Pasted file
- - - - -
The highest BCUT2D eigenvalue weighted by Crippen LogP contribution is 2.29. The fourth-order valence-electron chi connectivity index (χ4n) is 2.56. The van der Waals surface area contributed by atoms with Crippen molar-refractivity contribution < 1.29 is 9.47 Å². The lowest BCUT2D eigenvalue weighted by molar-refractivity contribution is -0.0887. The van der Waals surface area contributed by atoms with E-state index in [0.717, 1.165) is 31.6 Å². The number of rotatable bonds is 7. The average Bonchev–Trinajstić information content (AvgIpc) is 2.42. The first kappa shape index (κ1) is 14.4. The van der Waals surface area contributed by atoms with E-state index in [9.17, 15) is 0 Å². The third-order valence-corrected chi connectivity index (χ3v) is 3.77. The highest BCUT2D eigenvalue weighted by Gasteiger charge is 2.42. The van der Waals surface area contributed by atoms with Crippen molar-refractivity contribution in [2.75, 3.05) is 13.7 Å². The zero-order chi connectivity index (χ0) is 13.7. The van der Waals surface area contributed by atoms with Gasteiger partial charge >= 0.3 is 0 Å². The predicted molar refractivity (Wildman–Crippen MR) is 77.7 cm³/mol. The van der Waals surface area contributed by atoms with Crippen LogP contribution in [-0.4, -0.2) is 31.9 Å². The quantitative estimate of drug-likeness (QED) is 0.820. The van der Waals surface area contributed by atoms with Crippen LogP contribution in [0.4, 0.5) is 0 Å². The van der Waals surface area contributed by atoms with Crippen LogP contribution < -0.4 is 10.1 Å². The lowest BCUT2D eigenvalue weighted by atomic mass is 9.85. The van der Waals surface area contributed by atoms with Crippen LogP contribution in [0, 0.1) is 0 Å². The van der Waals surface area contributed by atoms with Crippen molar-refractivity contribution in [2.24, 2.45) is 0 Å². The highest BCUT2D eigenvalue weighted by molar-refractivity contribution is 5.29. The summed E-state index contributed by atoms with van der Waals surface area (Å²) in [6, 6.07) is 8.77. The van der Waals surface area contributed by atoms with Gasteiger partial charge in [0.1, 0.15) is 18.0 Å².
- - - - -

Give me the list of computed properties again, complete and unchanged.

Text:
The highest BCUT2D eigenvalue weighted by Crippen LogP contribution is 2.29. The fourth-order valence-electron chi connectivity index (χ4n) is 2.56. The van der Waals surface area contributed by atoms with Crippen molar-refractivity contribution < 1.29 is 9.47 Å². The lowest BCUT2D eigenvalue weighted by molar-refractivity contribution is -0.0887. The van der Waals surface area contributed by atoms with E-state index in [0.717, 1.165) is 31.6 Å². The number of rotatable bonds is 7. The average Bonchev–Trinajstić information content (AvgIpc) is 2.42. The first kappa shape index (κ1) is 14.4. The van der Waals surface area contributed by atoms with E-state index in [9.17, 15) is 0 Å². The third-order valence-corrected chi connectivity index (χ3v) is 3.77. The highest BCUT2D eigenvalue weighted by Gasteiger charge is 2.42. The van der Waals surface area contributed by atoms with Crippen molar-refractivity contribution in [2.75, 3.05) is 13.7 Å². The zero-order chi connectivity index (χ0) is 13.7. The van der Waals surface area contributed by atoms with Gasteiger partial charge >= 0.3 is 0 Å². The predicted molar refractivity (Wildman–Crippen MR) is 77.7 cm³/mol. The van der Waals surface area contributed by atoms with Crippen LogP contribution in [-0.4, -0.2) is 31.9 Å². The quantitative estimate of drug-likeness (QED) is 0.820. The van der Waals surface area contributed by atoms with Crippen LogP contribution in [0.4, 0.5) is 0 Å². The van der Waals surface area contributed by atoms with Crippen LogP contribution < -0.4 is 10.1 Å². The lowest BCUT2D eigenvalue weighted by atomic mass is 9.85. The van der Waals surface area contributed by atoms with Crippen LogP contribution in [0, 0.1) is 0 Å². The van der Waals surface area contributed by atoms with Crippen molar-refractivity contribution in [2.24, 2.45) is 0 Å². The highest BCUT2D eigenvalue weighted by molar-refractivity contribution is 5.29. The summed E-state index contributed by atoms with van der Waals surface area (Å²) in [6, 6.07) is 8.77. The van der Waals surface area contributed by atoms with Gasteiger partial charge in [0.1, 0.15) is 18.0 Å².